Let Them Measure: Volume Measurements

By: Mary Kienstra on: June 19, 2014  in: #tlap, Engagement, Math, measure, nets, surface area, volume, worksheets   2 Comments

We’ve all had those days where things just don’t go the way you think it should.  You plan the lesson with all the critical elements to meet the target, but when the students get started, there is no excitement, no spark.  It’s just boring. That happened in my room when students were learning volume measurements.  The independent practice was a worksheet.  It was not engaging enough so I decided to let them measure.

The next day I brought in boxes.  Boxes of all sizes and shapes.  First of all, my students were curious.  What were all those boxes piled up in the back of the room?  

My students formed groups of 3 or 4 (best for engagement in my room) and started with a variety of boxes from the pile.  They created their own tables to record length, width, height, volume, and surface area.  They found yard sticks, meter sticks, and rulers and discussed whether they should measure in centimeters or inches.  They measured, recorded, calculated, and most importantly, discussed.  After they had found the volume and surface area of all of the boxes, they chose two different boxes and used that to create a net.  They compared the volumes, surface areas, and nets for the boxes and discussed them.

Yes, they met the targets for the lesson and no, they did not use a worksheet.  Their level of engagement was impressive.  They came to see how to find volume and surface area by measuring and calculating. Then they discussed why that is important.  Who uses volume?  Who uses surface area?  Why do they need to know this?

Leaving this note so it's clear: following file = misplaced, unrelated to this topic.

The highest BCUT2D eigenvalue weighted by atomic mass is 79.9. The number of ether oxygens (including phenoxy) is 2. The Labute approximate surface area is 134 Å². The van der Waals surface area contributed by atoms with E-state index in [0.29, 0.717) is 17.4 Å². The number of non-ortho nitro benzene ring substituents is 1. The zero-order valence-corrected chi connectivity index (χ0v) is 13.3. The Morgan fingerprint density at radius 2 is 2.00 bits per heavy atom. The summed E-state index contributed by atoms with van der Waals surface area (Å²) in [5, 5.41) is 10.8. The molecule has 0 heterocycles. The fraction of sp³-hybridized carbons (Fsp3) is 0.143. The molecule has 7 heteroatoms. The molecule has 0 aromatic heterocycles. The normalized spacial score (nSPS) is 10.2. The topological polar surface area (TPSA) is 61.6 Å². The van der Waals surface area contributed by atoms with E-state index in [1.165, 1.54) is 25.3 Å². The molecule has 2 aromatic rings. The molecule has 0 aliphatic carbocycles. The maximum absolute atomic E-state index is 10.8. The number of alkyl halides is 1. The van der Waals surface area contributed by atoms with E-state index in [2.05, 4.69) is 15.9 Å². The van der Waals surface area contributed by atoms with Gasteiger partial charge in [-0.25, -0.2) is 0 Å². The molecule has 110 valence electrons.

I learned that hands-on practice beats a work sheet any time.  Fifth graders need concrete examples to hold and consider.  When I finally realized that, their engagement level increased and they used their measuring skills as well as their calculating skills.  They incorporated math practice standards throughout.  I like this workshop approach to math where everyone is busy working together to accomplish the targets and discussing math! It may appear messy and a bit chaotic, but this is where the learning happens.

  2 comments   Comment

  1. 9 years ago  

    Amy Smith

    Great job of creating a hands-on experience that students will treasure. My guess is that student understanding was at a higher level than a worksheet will provide. Hats off to you! 🙂

    • 9 years ago  

      Mary Kienstra

      Thanks! I’m working to improve engagement, and ultimately understanding, in every lesson. Some work better than others!

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